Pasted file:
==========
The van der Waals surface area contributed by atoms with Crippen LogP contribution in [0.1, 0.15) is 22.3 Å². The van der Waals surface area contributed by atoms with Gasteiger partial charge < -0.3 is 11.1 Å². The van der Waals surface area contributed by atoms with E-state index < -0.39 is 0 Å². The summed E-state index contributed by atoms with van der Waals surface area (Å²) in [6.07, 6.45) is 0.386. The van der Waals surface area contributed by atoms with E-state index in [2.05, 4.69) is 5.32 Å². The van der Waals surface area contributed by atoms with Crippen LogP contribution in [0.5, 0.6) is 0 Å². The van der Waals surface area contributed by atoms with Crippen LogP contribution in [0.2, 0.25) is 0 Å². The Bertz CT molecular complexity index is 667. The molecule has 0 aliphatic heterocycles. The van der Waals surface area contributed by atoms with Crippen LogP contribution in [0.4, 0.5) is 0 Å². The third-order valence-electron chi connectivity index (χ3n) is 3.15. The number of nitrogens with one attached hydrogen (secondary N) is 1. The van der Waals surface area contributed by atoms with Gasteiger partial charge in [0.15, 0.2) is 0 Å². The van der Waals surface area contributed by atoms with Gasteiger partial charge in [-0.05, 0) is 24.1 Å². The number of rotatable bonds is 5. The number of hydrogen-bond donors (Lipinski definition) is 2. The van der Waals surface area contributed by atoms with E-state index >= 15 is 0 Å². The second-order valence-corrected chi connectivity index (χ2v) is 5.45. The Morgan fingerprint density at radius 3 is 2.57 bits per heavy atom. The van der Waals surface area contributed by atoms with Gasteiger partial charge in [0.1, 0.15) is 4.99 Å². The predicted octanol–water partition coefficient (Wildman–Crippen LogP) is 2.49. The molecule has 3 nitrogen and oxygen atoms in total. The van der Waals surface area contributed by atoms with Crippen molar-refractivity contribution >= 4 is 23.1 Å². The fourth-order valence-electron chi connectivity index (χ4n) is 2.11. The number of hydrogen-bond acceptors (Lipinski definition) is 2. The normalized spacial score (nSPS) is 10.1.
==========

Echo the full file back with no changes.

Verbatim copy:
The van der Waals surface area contributed by atoms with Crippen LogP contribution in [0.1, 0.15) is 22.3 Å². The van der Waals surface area contributed by atoms with Gasteiger partial charge < -0.3 is 11.1 Å². The van der Waals surface area contributed by atoms with E-state index < -0.39 is 0 Å². The summed E-state index contributed by atoms with van der Waals surface area (Å²) in [6.07, 6.45) is 0.386. The van der Waals surface area contributed by atoms with E-state index in [2.05, 4.69) is 5.32 Å². The van der Waals surface area contributed by atoms with Crippen LogP contribution in [0.5, 0.6) is 0 Å². The van der Waals surface area contributed by atoms with Crippen LogP contribution in [0.2, 0.25) is 0 Å². The Bertz CT molecular complexity index is 667. The molecule has 0 aliphatic heterocycles. The van der Waals surface area contributed by atoms with Crippen LogP contribution in [0.4, 0.5) is 0 Å². The third-order valence-electron chi connectivity index (χ3n) is 3.15. The number of nitrogens with one attached hydrogen (secondary N) is 1. The van der Waals surface area contributed by atoms with Gasteiger partial charge in [0.15, 0.2) is 0 Å². The van der Waals surface area contributed by atoms with Gasteiger partial charge in [-0.05, 0) is 24.1 Å². The number of rotatable bonds is 5. The number of hydrogen-bond donors (Lipinski definition) is 2. The van der Waals surface area contributed by atoms with E-state index >= 15 is 0 Å². The second-order valence-corrected chi connectivity index (χ2v) is 5.45. The Morgan fingerprint density at radius 3 is 2.57 bits per heavy atom. The van der Waals surface area contributed by atoms with Gasteiger partial charge in [0.1, 0.15) is 4.99 Å². The predicted octanol–water partition coefficient (Wildman–Crippen LogP) is 2.49. The molecule has 3 nitrogen and oxygen atoms in total. The van der Waals surface area contributed by atoms with Crippen molar-refractivity contribution >= 4 is 23.1 Å². The fourth-order valence-electron chi connectivity index (χ4n) is 2.11. The number of hydrogen-bond acceptors (Lipinski definition) is 2. The normalized spacial score (nSPS) is 10.1.